Tuesday 21 December 2021

The Other Erlking: Songs and Ballads of Carl Loewe

The Other Erlking: Songs and Ballads of Carl Loewe; Nicholas Mogg, âms Coleman; Champs Hill Records

The Other Erlking: Songs and Ballads of Carl Loewe
; Nicholas Mogg, Jâms Coleman; Champs Hill

Reviewed by Robert Hugill on 20 December 2021 Star rating: 4.0 (★★★★)
Two young performers in an engaging exploration of the songs of Carl Loewe, going beyond the familiar ballads

I first came across the music of Carl Loewe back in the 1970s when Cathy Berberian used to sing his ballad Tom der Reimer in one of her recitals. At the time Loewe was hardly performed at all. More recently, singers have been exploring Loewe's ballads [I remember Matthew Rose performing three of them at the 2015 Oxford Lieder Festival, see my review], but his wider songs have not been so well explored.

On The Other Erlking: Songs and Ballads of Carl Loewe on Champs Hill Records, baritone Nicholas Mogg and pianist Jâms Coleman explore both Loewe's ballads and his other songs.

Born the year before Schubert, Carl Loewe was well-known enough in his lifetime to be called the Schubert of North Germany. He wrote in a wide variety of genres (there are five operas, 17 oratorios, three string quartets and more), but it is for his songs (of which where are some 500) and notably his ballads that he is best known. Loewe's was a notable performer of his own songs, performing them to his own piano accompanied. And as a conductor, he gave the first performance of the 18-year-old Felix Mendelssohn's Overture A Midsummer Night's Dream, Op. 21 at a concert in Stettin, Prussia (now Szczecin, Poland) that included Mendelssohn's Concerto in A-flat major for two pianos (with Loewe and Mendelssohn as soloists), Weber's Konzertstuck and Beethoven's Symphony No. 9.

Nicholas Mogg and Jâms Coleman started exploring Carl Loewe's songs in 2015 when they won the Oxford Lieder Festival Young Artists' Platform, going on to take up a residency at the Two Moors Festival. Starting with the ballads, including Erlkönig, Tom der Reimer and Heinrich der Vogler, they work their way to the songs which they describe as becoming a cornerstone of their programmes.

The recital begins with Tom der Reimer and ends with Herr Oluf, and in between we have Erlkönig, Edward, Heinrich der Vogler, Odin's Meeresritt, along with shorter songs. As Richard Stokes points out in his booklet note, Erlkönig and Edward were in Loewe's Opus 1 (written in 1818), they already show a mature composer. Thereafter his style seems to offer little in the way of development. And listening to the disc you become aware of the sheer variety of Loewe's style. 

The ballads have a robust energy and sophisticated sense of story-telling. Here the voice is quite unmistakable, and whilst Erlkonig lacks the sheer excitement of Schubert's setting, the sense of character is highly sophisticated and the music for the Erlking himself is wonderfully seductive.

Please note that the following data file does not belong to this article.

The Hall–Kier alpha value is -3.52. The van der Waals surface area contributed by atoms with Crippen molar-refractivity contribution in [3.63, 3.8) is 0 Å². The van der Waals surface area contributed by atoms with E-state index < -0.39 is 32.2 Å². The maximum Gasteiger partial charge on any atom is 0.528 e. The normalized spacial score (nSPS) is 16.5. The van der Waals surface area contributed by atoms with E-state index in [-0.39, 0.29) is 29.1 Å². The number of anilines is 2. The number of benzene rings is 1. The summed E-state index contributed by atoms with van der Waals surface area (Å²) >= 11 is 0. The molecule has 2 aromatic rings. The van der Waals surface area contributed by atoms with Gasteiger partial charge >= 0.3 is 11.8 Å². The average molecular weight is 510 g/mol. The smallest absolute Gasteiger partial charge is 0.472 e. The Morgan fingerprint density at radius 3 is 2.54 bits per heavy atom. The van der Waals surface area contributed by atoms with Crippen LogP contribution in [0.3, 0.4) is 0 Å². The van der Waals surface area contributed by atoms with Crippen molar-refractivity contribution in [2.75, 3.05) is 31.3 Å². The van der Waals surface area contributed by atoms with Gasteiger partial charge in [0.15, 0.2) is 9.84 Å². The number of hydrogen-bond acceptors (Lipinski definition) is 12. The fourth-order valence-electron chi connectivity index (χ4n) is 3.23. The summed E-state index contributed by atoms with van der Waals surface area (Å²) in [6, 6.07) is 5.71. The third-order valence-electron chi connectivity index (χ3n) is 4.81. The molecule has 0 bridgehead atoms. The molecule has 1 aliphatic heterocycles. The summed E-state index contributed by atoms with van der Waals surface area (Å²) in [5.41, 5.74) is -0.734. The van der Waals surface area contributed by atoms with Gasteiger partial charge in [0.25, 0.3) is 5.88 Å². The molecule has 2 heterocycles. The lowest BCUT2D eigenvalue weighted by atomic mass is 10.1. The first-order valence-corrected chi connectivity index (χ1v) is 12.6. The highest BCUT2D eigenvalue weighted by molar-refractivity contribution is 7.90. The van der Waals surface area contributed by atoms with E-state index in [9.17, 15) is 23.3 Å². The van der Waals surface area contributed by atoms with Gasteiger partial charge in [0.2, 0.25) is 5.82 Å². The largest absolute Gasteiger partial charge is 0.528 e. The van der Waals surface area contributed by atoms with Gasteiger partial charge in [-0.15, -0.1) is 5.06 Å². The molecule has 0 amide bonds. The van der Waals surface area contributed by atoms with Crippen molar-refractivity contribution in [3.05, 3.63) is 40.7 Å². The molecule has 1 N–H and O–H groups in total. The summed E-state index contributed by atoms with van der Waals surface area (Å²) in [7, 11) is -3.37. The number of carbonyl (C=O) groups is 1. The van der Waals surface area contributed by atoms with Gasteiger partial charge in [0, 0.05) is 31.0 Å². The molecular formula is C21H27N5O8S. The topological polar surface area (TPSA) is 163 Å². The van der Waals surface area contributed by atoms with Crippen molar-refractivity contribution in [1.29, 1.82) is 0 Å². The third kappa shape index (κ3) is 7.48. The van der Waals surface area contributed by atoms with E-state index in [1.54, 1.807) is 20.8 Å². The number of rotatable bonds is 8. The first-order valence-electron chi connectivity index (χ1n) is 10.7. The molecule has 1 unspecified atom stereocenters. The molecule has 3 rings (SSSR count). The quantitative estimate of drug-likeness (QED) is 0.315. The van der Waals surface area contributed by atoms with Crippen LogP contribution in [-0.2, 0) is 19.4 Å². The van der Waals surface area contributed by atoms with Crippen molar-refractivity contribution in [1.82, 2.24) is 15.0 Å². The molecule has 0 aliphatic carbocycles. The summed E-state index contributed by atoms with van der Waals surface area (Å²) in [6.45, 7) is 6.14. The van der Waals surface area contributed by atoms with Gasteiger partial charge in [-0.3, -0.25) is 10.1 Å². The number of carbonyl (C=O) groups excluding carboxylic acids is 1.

When it comes to the smaller songs, the style is far wider in feel with a great variety of styles, though we recognise the vigorous drama in songs like Der Komet. Loewe's seems to fit musical character and style to the music, so the we don't so much get a sense of the compositional voice as his response to a particular text. Songs like Die Uhr (another ballad) have a delightful simplicity to them, whilst Die wandelnde Glocke combines this simplicity with lovely sense of humour, and this sense of humour is to the fore in Der alte Goethe

Besides Erlkönig, the disc also includes settings of such familiar Goethe texts as Wandrers Nachtlied, but then like Schubert, Loewe idolised Goethe and his poetry. And here Loewe catches a sense of calm beauty. By contrast Spirito Santo seems to be all Romantic spirituality; it might be Loewe's last song, it dates from 1864 and certainly does not quite feel like the 1860s. Another simply lovely song, perhaps surprisingly given that it is about the burial of a shepherdess, is Susses Begrabnis

What this means is that this recital is wonderfully varied, and the meaty (not to say grisly) ballads are offset by music which seems to be inspired by Bach, Mozart and more.

Mogg and Coleman bring an engaging sense of drama and story-telling to the ballads, and clearly relish those meaty moments. Possessed of a warm flexible baritone, Mogg has a great range of timbre and colours in his voice, which he uses to great effect in these stories, his Erlkonig is a wonderful piece of story-telling. Or rather their Erlkonig, because Coleman is very much a partner-in-crime here, bringing out the colour and movement in Loewe's piano parts to complement Mogg's singing. And Loewe often includes significant piano introductions, such as in Der Hirt auf der Brucke which set the scene, whilst one of the things that gives the ballads such a particular atmosphere is the way Loewe combines quite plain, direct vocal lines with vivid description and comment in the piano, all sympathetically realised here by Coleman.

This is wonderfully engaging programme, each of the bigger ballads grabs you in just the right way, with Mogg and Coleman bringing out the story-telling element (and Mogg in particular seems to relish the grisly bits, and the whole recital ends with his masterly 'Da lag Her Oluf and war tot'!), as well as enjoying the sheer variety of Loewe's talent. He is a composer who it is tricky to exactly pin down, but her he has fine advocates.

The Other Erlking: Songs and Ballads of Carl Loewe
Nicholas Mogg (baritone)
Jâms Coleman (piano)
Recorded 26-29 October 2020 in the Music Room, Champs Hill, West Sussex

Available from Amazon.


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